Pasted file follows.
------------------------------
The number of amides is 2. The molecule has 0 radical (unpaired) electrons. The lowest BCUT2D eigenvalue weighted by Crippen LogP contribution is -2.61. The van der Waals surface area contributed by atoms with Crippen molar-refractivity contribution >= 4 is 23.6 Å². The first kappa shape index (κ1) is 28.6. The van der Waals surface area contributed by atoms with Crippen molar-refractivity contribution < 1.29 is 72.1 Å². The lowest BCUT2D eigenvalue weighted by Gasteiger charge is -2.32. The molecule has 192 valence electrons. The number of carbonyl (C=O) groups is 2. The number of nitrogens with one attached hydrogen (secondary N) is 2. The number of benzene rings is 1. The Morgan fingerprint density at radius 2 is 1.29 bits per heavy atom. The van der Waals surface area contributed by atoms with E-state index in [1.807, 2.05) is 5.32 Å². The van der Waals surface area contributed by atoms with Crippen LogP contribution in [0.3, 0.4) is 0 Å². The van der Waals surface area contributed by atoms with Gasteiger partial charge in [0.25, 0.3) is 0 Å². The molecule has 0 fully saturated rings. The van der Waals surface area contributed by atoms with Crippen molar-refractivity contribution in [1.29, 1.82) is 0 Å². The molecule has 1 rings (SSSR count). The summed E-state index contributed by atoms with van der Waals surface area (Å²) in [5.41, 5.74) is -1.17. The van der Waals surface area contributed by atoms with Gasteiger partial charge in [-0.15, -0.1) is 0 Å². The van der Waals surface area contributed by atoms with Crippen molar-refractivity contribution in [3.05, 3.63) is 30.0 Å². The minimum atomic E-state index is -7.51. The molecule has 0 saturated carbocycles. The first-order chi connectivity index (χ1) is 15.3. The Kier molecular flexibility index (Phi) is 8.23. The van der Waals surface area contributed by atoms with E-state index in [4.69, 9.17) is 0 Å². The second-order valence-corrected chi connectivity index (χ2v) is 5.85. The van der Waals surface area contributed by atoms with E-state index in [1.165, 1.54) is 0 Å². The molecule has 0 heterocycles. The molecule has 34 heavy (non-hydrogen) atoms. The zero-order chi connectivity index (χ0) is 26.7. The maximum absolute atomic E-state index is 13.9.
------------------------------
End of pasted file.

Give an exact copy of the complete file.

The number of amides is 2. The molecule has 0 radical (unpaired) electrons. The lowest BCUT2D eigenvalue weighted by Crippen LogP contribution is -2.61. The van der Waals surface area contributed by atoms with Crippen molar-refractivity contribution >= 4 is 23.6 Å². The first kappa shape index (κ1) is 28.6. The van der Waals surface area contributed by atoms with Crippen molar-refractivity contribution < 1.29 is 72.1 Å². The lowest BCUT2D eigenvalue weighted by Gasteiger charge is -2.32. The molecule has 192 valence electrons. The number of carbonyl (C=O) groups is 2. The number of nitrogens with one attached hydrogen (secondary N) is 2. The number of benzene rings is 1. The Morgan fingerprint density at radius 2 is 1.29 bits per heavy atom. The van der Waals surface area contributed by atoms with E-state index in [1.807, 2.05) is 5.32 Å². The van der Waals surface area contributed by atoms with Crippen LogP contribution in [0.3, 0.4) is 0 Å². The van der Waals surface area contributed by atoms with Gasteiger partial charge in [0.25, 0.3) is 0 Å². The molecule has 0 fully saturated rings. The van der Waals surface area contributed by atoms with Crippen molar-refractivity contribution in [1.29, 1.82) is 0 Å². The molecule has 1 rings (SSSR count). The summed E-state index contributed by atoms with van der Waals surface area (Å²) in [5.41, 5.74) is -1.17. The van der Waals surface area contributed by atoms with Gasteiger partial charge in [-0.15, -0.1) is 0 Å². The van der Waals surface area contributed by atoms with Crippen molar-refractivity contribution in [3.05, 3.63) is 30.0 Å². The minimum atomic E-state index is -7.51. The molecule has 0 saturated carbocycles. The first-order chi connectivity index (χ1) is 15.3. The Kier molecular flexibility index (Phi) is 8.23. The van der Waals surface area contributed by atoms with E-state index in [4.69, 9.17) is 0 Å². The second-order valence-corrected chi connectivity index (χ2v) is 5.85. The van der Waals surface area contributed by atoms with E-state index in [1.165, 1.54) is 0 Å². The molecule has 0 heterocycles. The molecule has 34 heavy (non-hydrogen) atoms. The zero-order chi connectivity index (χ0) is 26.7. The maximum absolute atomic E-state index is 13.9.